1
0

Future Range Rovers will report pot-holes directly to councils

David Pollard
Bronze badge
Joke

Speaks volumes?

"That the Swedish system concentrates on icy patches and the British one on potholes speaks volumes ..."

Surely this isn't suggesting that in Sweden they fill the holes with water and let it freeze overnight?

7
0

Teaching kids to code is self-defence, not a vocational skill

David Pollard
Bronze badge

@ Tachikoma

Your son is fortunate in that he has a dad who has fun with him, who takes the time and has the capacity to explain details and, perhaps most importantly, who can provide a background context in which computing can play a part.

5
0

Soon your car won't let you drink. But it won't care if you're on the phone

David Pollard
Bronze badge

Re: Calibration? Public Servants?

"... I'm suprised our revenue hungry public servants haven't added another roadside tax to their schemes."

They have. A couple of years ago the Met took £30 on the spot when I was driving out of London. Parked up in the garage forecourt where I'd pulled in, two uniforms in a patrol car had watched me as I drove in and again as I set off. They couldn't have failed to notice that one tail light wasn't working. Nevertheless, only after I was back on the main road did they turn on the nee-nah and blue light to pull me over.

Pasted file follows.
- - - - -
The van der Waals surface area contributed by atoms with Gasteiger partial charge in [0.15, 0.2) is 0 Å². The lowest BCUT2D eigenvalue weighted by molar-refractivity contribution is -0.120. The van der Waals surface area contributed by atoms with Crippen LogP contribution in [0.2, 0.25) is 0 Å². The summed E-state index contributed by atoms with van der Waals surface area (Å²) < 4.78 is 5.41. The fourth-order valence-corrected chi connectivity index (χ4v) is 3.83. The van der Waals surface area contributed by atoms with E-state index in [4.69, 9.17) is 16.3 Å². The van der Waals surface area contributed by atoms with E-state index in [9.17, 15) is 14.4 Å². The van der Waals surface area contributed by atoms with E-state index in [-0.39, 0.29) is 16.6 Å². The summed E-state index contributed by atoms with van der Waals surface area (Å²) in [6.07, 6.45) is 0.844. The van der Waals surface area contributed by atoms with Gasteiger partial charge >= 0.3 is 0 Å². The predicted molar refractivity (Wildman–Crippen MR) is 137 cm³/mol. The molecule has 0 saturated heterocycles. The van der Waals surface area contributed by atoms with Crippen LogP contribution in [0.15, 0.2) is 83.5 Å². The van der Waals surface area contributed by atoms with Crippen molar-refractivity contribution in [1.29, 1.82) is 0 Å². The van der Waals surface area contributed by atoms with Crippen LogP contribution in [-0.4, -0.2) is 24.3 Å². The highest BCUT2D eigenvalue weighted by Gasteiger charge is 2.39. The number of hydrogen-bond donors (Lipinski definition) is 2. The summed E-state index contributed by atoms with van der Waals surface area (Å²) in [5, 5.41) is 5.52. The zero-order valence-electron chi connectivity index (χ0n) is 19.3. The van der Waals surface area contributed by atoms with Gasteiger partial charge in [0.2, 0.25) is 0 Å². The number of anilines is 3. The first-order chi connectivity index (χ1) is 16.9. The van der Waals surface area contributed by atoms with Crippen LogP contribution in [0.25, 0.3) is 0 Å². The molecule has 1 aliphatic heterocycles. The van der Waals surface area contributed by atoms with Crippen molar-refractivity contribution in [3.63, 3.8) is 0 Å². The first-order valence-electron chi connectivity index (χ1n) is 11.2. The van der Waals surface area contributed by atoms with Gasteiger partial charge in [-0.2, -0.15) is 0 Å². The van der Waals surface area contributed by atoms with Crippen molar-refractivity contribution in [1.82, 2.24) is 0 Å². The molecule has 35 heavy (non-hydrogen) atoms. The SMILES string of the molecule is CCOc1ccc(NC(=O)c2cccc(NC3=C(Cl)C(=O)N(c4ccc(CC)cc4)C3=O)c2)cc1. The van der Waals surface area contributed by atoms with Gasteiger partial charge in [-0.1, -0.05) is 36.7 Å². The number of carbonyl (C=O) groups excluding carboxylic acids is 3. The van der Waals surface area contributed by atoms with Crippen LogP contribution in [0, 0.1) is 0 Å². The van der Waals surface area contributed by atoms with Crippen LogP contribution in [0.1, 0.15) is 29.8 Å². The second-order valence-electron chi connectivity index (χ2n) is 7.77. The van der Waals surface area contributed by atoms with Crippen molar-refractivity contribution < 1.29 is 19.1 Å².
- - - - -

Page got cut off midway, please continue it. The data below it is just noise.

The MOT was current for another couple of weeks, but as well as the fine they gave me a ticket forbidding the use of my van other than to drive it directly to a pre-arranged MOT. It was night-time, the van was now stopped on a main road, and they wouldn't let me reverse fifty yards to the garage or drive forward to a parking spot. As it happens, there was a flatbed vehicle recovery truck also parked in the garage, though I'm sure this was entirely coincidental.

Thanks to a kind chap from the AA who had remarkable powers of persuasion at the local police station I was able to extricate myself from this without great expense, though I imagine many others are not so fortunate.

3
0

NHS blows £5 MILLION on delayed Care.data

David Pollard
Bronze badge

The 'yellow card'

The 'yellow card scheme has been running for a few decades now to collate details of untoward side-effects of medications. There are options to use paper or the internet to file reports, though the interface for the latter is pretty ghastly.